Despair is only for those who see the end beyond all doubt. We do not.
Despair is only for those who see the end beyond all doubt. We do not. It is wisdom to recognize necessity, when all other courses have been weighed, though as folly it may appear to those who cling to false hope. Well, let folly be our cloak, a veil before the eyes of the Enemy! For he is very wise, and weighs all things to a nicety in the scales of his malice. But the only measure he knows is desire, desire for power; and so he judges all hearts. Into his heart the thought will not enter that any will refuse it, that having the Ring we may seek to destroy it. If we seek this, we shall put him out of reckoning.
Point of View
I like this quote because it tickles my sense of balance. Does “Despair is only for those who see the end beyond all doubt,” have an opposite that makes sense?
All-or-nothing thinking is not logical. We know this instinctively, unless we’re under the influence of despair. With despair, everything is tainted. Despair is an evenhanded destroyer. Unlike hope, despair numbs us to all but itself.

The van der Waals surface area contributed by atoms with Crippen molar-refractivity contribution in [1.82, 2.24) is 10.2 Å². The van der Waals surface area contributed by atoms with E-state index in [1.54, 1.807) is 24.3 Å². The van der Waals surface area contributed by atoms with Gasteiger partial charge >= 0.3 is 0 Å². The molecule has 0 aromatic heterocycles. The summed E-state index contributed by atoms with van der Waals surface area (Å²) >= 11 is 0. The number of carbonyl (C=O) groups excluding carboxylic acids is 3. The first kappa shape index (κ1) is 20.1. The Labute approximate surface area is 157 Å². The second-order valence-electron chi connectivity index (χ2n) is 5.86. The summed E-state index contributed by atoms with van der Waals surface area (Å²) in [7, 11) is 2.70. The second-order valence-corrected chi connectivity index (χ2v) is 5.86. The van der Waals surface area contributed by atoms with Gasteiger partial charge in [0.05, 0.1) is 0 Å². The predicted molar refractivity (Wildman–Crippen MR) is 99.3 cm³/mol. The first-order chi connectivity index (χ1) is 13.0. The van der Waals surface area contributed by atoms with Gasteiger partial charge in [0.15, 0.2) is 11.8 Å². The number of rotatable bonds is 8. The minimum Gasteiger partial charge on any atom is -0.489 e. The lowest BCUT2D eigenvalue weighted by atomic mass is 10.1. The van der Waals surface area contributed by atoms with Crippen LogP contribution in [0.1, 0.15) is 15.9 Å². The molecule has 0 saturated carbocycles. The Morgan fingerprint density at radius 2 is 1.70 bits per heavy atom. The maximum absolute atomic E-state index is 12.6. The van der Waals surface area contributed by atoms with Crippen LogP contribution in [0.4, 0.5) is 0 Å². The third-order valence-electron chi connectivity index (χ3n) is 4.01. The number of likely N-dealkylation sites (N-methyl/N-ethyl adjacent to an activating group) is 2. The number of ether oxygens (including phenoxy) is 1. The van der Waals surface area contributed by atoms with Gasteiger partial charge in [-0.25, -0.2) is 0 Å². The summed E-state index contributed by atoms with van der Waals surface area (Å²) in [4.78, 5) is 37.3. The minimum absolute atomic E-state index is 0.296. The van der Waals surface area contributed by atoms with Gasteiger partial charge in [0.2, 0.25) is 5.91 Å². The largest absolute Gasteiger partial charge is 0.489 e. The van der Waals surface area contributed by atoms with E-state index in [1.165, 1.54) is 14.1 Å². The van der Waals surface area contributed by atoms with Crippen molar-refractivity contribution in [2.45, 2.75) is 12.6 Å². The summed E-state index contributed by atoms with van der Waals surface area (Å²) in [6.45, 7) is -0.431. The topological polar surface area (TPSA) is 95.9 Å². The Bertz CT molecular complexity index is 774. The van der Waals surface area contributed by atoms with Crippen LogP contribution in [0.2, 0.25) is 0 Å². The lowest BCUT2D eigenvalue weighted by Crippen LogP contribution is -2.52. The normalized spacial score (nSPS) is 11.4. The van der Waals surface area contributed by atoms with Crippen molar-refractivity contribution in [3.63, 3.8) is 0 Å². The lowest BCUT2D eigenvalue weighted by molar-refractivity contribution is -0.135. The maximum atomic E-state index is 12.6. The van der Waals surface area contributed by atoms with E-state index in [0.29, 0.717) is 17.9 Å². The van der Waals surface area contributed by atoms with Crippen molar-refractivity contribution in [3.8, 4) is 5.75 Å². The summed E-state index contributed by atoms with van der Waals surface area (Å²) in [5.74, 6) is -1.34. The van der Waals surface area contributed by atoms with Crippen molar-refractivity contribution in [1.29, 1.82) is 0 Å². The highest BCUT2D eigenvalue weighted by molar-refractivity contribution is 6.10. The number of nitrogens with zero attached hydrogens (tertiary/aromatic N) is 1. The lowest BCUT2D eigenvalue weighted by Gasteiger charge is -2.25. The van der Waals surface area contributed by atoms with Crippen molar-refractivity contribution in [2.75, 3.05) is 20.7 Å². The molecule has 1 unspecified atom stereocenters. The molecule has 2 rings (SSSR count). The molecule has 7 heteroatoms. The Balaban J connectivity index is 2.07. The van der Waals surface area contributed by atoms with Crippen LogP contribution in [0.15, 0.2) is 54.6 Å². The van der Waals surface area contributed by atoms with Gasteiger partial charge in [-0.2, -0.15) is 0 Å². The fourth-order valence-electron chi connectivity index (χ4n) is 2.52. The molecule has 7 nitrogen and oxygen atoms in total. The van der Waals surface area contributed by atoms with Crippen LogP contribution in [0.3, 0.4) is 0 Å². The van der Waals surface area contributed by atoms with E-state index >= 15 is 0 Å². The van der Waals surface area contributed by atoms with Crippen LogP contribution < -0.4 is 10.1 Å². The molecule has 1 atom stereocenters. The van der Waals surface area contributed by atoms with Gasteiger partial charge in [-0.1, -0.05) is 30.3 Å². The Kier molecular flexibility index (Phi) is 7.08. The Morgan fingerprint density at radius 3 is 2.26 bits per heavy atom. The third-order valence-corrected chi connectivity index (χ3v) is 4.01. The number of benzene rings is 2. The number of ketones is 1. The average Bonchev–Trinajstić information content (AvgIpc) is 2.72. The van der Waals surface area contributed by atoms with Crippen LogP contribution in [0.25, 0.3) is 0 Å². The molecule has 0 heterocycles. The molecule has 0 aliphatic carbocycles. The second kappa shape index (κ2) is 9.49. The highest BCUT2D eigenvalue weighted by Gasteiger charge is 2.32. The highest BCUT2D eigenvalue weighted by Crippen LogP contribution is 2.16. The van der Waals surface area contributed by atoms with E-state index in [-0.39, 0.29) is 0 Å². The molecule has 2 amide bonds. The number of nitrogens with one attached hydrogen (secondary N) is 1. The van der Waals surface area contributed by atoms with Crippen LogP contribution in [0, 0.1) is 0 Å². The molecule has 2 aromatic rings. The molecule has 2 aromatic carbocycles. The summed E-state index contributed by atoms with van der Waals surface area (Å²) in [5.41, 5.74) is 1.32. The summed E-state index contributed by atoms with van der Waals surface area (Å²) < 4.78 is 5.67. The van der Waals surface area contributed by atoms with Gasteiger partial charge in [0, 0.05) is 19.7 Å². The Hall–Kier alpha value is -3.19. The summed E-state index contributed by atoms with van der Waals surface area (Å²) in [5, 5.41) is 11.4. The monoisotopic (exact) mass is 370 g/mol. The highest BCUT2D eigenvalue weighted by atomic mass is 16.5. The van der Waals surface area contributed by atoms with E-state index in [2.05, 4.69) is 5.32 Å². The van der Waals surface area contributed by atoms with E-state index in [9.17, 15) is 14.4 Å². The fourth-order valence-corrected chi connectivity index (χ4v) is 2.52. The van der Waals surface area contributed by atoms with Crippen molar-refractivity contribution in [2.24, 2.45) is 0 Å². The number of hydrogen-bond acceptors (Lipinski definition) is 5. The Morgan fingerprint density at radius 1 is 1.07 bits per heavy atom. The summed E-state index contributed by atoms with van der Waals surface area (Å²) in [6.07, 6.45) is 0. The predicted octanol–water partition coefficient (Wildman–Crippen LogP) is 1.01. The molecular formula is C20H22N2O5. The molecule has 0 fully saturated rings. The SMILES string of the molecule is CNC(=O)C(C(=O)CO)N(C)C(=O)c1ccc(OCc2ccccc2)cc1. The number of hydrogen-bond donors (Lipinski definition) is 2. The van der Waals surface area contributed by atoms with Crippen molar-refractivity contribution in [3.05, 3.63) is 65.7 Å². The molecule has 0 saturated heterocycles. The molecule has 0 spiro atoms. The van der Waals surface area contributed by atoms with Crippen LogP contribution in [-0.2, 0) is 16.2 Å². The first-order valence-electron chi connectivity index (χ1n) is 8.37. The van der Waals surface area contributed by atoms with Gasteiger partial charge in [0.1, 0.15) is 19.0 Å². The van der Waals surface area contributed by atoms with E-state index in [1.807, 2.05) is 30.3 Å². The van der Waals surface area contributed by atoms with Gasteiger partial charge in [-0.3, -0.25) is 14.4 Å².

Hope is messy, disorderly, and it lies: hope is not all we need. The poor who are starving and have love are not better off than the rich who are not starving and do not understand love. I’m sure you have your own examples. Wishing, faith and positive visualization won’t make the good thing so: you have to get in there and work at it. Unlike faith, hope cannot afford to be unwavering – some of those trembles tell us where to find our deepest cares, where to get in there and do the work, where despair is so obviously impractical.
Here’s a paradox for you. Though despair can seep into any crack and seem like it’s everywhere, hope only needs one isolated pinpoint of possibility to become the light at the end of the tunnel. After seeing that light, reality hasn’t changed, but the point of view has become infinitely more practical.
Hope is practical.